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  23. Crystal, I usually only commit to short-term work at first to make sure the relationship is going to work out. One article--I write and provide it and they pay. If that goes well, I proceed. But I still have had a few clients get mad because they think when they hire you for one, they're getting a commitment to work with them until they get tired of you. I think the first job should be a short job to make sure it's a good fit for both the client and the freelancer.

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  24. I'd say ask for references too, and ask other writers for recommendations. It's always a good idea to be vigilant!

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  25. Excellent tips. And my alarm bells go off when someone wants to be paid up front in full for ANYTHING.

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  26. Hi Stephanie,

    Thanks for the shout-out! You give some really great advice here, especially about contracts. It's unfortunate that we even have to have this conversation, but there are, unfortunately, many shady people out there!

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  27. You bring up a great point and give great advice that, I believe, is for any service you are asking for. I love that you mention-"If it doesn't feel right...". This is a big indicator and one must go with the instincts. If they pressure you, walk. Great tips!

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  28. Seems like very sensible advice. Anyone doing freelance anything should keep such considerations in mind.

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  29. That is great advice given. I know my husband is going to start giving guitar lessons at the local rec center. He'll start in October, but won't get pain until halfway through the program (due to end in December) because previous instructors have gotten paid at the beginning of the program and then were never heard of again. Sad that people operate business like this, isn't it?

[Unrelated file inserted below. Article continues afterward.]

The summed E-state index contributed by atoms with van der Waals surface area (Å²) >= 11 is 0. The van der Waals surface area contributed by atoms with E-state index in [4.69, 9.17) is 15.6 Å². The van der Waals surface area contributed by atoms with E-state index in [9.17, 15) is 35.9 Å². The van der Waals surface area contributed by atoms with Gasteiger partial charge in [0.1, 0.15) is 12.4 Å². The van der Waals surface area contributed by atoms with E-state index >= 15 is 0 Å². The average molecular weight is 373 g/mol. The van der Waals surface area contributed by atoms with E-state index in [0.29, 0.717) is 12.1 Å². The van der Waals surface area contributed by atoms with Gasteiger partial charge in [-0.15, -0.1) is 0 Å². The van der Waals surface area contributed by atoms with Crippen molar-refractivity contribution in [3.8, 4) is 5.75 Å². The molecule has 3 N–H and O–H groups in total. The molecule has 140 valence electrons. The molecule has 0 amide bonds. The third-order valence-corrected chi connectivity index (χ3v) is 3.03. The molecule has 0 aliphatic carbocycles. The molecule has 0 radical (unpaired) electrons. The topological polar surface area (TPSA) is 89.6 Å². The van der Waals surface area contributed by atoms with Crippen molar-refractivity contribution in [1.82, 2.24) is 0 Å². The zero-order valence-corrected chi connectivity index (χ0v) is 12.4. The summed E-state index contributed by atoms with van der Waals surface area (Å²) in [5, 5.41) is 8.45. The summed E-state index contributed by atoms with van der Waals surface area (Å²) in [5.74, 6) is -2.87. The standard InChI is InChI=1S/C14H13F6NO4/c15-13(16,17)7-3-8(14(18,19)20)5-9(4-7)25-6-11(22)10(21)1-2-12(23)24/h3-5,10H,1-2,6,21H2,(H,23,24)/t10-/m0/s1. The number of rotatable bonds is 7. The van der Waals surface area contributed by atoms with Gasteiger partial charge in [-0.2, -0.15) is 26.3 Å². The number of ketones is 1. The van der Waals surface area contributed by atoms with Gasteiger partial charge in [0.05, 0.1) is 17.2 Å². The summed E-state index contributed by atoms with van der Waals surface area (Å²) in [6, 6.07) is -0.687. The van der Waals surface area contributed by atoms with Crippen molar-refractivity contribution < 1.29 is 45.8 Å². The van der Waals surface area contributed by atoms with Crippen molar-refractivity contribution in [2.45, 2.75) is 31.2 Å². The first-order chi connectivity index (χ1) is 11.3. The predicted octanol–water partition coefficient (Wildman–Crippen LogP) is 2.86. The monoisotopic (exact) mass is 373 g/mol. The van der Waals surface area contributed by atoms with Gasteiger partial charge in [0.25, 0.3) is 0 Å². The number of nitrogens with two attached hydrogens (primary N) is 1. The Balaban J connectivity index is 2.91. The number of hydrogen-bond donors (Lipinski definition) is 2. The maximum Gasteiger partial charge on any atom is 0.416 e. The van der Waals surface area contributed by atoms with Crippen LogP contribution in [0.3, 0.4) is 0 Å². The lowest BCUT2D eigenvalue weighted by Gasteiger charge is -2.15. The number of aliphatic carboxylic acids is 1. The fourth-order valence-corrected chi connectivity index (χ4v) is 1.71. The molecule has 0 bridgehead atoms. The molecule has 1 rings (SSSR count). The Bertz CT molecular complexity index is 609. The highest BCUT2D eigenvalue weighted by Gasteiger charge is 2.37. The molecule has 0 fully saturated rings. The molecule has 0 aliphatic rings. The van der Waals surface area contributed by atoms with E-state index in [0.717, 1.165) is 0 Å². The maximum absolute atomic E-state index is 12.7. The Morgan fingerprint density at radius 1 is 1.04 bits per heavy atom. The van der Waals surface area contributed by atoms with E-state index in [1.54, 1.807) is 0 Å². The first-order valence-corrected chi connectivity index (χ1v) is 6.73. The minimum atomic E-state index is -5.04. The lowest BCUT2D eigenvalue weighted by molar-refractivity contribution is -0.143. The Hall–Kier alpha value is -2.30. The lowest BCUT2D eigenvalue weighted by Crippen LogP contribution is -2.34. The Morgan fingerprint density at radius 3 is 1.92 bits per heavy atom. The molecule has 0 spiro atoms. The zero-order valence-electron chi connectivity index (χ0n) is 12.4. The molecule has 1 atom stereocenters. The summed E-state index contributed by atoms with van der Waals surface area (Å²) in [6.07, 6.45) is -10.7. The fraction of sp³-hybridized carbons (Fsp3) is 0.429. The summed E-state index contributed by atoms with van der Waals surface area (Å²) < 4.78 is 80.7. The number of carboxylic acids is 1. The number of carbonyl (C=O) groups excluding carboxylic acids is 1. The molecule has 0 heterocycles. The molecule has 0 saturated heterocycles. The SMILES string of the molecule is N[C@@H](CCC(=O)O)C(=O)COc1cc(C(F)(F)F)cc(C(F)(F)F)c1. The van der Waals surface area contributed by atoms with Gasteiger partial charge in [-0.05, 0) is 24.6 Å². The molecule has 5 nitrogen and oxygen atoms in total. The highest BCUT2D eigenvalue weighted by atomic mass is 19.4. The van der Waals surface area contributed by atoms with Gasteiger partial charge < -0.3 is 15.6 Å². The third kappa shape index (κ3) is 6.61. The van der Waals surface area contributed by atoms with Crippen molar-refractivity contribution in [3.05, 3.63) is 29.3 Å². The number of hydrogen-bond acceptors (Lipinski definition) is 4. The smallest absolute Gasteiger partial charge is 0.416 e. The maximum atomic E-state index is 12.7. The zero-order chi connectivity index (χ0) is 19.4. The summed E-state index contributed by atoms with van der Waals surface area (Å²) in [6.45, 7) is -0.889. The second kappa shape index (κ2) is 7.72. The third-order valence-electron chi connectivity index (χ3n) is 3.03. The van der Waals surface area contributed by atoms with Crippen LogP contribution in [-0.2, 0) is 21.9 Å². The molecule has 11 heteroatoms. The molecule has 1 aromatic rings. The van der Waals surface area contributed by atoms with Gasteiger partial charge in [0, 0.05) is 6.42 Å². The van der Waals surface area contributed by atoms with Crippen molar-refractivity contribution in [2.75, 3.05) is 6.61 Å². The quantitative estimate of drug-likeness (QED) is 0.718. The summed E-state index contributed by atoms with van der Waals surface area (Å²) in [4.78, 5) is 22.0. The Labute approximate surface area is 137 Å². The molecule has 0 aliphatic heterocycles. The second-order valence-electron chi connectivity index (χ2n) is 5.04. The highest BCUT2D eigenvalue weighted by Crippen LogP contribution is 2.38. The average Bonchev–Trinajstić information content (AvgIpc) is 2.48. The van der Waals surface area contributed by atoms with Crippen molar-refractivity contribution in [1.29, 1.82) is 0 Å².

betty

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  30. REALLY good advice! Making sure the scope of the project is clearly defined helps, too!

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  31. Ah yeah, I LOVE scope creep Grandma Kc. I see that all the time. "This article is great but could you add another 200 words?" People tend not to read even if you do state up front what you're providing. Then you end up having to cancel the project when they realize they aren't getting an unlimited amount of work for that money!

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  32. Thanks for the tips! I've been thinking about editors here lately, as I would like to self-publish one day. It seems like it would be scary choosing the best one for you and your work. Guess that's when recs from writer friends would come in handy!

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  33. Great tips!

    I also work through Elance (ghostwriting mainly) and Fiverr. When I'm hiring though, especially outside of those channels, I do instalments and through Paypal, and usually use someone through referral or who I 'know' online.